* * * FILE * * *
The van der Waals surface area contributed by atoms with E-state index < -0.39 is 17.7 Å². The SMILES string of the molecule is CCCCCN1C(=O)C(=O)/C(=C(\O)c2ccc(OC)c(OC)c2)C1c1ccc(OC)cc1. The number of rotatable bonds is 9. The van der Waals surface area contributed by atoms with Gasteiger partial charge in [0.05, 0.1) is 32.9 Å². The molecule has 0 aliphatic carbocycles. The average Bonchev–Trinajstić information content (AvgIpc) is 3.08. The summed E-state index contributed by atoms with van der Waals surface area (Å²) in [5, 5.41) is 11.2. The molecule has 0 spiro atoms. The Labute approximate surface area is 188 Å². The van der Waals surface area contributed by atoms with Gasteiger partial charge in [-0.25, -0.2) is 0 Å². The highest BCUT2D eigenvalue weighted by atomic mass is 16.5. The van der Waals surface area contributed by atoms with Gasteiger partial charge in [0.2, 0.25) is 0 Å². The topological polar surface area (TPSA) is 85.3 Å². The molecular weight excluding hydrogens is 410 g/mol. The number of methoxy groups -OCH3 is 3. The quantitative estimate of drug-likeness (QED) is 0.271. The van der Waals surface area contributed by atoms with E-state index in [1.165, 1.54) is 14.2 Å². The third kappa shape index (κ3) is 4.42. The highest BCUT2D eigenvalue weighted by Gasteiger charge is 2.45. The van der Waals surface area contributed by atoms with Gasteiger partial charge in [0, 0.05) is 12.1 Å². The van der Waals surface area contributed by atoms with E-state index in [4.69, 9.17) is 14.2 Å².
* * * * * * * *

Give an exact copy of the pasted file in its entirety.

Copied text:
The van der Waals surface area contributed by atoms with E-state index < -0.39 is 17.7 Å². The SMILES string of the molecule is CCCCCN1C(=O)C(=O)/C(=C(\O)c2ccc(OC)c(OC)c2)C1c1ccc(OC)cc1. The number of rotatable bonds is 9. The van der Waals surface area contributed by atoms with Gasteiger partial charge in [0.05, 0.1) is 32.9 Å². The molecule has 0 aliphatic carbocycles. The average Bonchev–Trinajstić information content (AvgIpc) is 3.08. The summed E-state index contributed by atoms with van der Waals surface area (Å²) in [5, 5.41) is 11.2. The molecule has 0 spiro atoms. The Labute approximate surface area is 188 Å². The van der Waals surface area contributed by atoms with Gasteiger partial charge in [-0.25, -0.2) is 0 Å². The highest BCUT2D eigenvalue weighted by atomic mass is 16.5. The van der Waals surface area contributed by atoms with Gasteiger partial charge in [0.2, 0.25) is 0 Å². The topological polar surface area (TPSA) is 85.3 Å². The molecular weight excluding hydrogens is 410 g/mol. The number of methoxy groups -OCH3 is 3. The quantitative estimate of drug-likeness (QED) is 0.271. The van der Waals surface area contributed by atoms with E-state index in [1.165, 1.54) is 14.2 Å². The third kappa shape index (κ3) is 4.42. The highest BCUT2D eigenvalue weighted by Gasteiger charge is 2.45. The van der Waals surface area contributed by atoms with Gasteiger partial charge in [0, 0.05) is 12.1 Å². The van der Waals surface area contributed by atoms with E-state index in [4.69, 9.17) is 14.2 Å².